That will soon change. In October, plans for a Trinity River Park received a $50 million donation from Annette Simmons (widow of the man who invented the leveraged buyout, billionaire Harold Simmons); the money will go toward developing a 285-acre stretch of floodplain into a fully accessible public space that will also accommodate the Trinity River’s frequent overflows.

The proposal to convert the Trinity River floodplain into a functional nature district extends far beyond the funded 285-acre stretch of what will now be called Simmons Park, and its history is long and not without roadblocks. In 1998, Dallas voters approved plans for a 10,000-acre park in a bond referendum, but in the subsequent years, "there was a lot of planning and not enough doing," Brown says. In 2003, the Dallas City Council approved what it calls the "Balanced Vision Plan": a way for the city to integrate flood control with transportation, recreation, and environmental preservation. But that plan was slow to get off the ground. "The public just got sort of tired," Brown says. "It was hard to tell what had been proposed and what was going to happen."

When Mike Rawlings was elected mayor in 2011, he tapped Brown’s organization, bcWORKSHOP, to assist the Trinity River Project team in reexamining how the first phase of the Balanced Vision Plan could be rolled out in the section of the floodplain closest to downtown. Working with the design firm Michael Van Valkenburgh Associates (MVVA), the Trinity River Project developed a unique plan for the area now slated to become Simmons Park. The project completely reframes Dallas’ relationship to its flooding problem. Once development gets underway in 2019, the park will welcome excess water: Certain areas will, in the case of a flood, transform into a marsh-like waterscape, while elevated sections of the park along the levees will remain accessible to people and feature concert pavilions, play structures, and sports facilities. A network of new roads will open the floodplain to cyclists, cars, and pedestrians.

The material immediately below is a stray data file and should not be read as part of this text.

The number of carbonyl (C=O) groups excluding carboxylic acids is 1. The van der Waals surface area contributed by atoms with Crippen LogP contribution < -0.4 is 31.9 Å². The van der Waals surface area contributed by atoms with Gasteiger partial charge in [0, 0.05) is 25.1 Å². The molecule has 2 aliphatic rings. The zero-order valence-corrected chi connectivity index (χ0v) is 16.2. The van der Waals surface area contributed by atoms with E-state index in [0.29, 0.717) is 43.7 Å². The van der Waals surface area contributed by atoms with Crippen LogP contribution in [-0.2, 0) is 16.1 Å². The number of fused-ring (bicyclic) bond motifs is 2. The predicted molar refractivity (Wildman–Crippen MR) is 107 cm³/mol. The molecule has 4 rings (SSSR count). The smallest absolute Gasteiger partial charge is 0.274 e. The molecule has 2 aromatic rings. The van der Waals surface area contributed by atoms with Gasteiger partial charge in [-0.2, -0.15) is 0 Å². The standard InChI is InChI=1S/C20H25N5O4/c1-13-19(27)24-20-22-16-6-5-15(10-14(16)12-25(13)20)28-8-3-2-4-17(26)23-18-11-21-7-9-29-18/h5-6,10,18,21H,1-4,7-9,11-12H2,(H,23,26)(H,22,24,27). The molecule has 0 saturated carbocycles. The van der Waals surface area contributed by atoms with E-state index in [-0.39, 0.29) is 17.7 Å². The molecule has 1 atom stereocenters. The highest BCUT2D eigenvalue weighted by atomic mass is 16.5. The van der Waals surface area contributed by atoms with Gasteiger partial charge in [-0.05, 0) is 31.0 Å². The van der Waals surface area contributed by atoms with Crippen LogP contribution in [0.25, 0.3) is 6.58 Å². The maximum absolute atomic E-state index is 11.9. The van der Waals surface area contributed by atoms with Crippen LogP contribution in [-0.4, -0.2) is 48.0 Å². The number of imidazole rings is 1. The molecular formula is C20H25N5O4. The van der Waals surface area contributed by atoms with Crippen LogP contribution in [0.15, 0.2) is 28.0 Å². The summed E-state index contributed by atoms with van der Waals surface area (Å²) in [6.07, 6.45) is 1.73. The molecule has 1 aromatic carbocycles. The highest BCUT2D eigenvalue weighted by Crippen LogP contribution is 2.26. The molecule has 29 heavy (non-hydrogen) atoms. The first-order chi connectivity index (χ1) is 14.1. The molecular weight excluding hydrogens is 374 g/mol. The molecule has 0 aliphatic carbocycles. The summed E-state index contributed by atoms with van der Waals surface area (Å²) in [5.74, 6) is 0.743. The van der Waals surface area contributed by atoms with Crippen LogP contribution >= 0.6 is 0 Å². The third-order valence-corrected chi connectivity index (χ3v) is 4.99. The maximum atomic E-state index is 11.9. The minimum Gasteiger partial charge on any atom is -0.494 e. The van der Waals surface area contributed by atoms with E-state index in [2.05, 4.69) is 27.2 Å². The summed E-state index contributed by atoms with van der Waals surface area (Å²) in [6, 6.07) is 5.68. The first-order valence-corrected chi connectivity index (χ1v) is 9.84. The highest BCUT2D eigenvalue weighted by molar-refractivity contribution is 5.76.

"When we said we had to build a park that would flood, at first people thought we were crazy," Brown says. "But then they realize that it makes sense: We’re not spending more money trying to control the flood, and that coupled with a robust urban park has really got people back on board with this project."

Though skepticism lingers among Dallas residents, jaded after so many years of unfulfilled promises (see: this very snarky D Magazine piece about the Simmons donation), Brown says the city can no longer ignore its need for a civic space of this scale. "Dallas is a divided city—physically, economically, racially," Brown says, and the floodplain has for years represented those separations. The Trinity River Park, when completed, will be massive and reframe Dallas as one of America’s greenest cities, but it will also unify residents around a truly public park, the likes of which the city has previously lacked. Liz Silver, an associate principal at MVVA, says that the goal of park-making for her firm is bringing people together. She wants the park to re-frame Dallas’ relationship to its river, but also become "a place that is owned by everyone, where everyone feels welcome."

[Images: courtesy The Trinity Trust Foundation]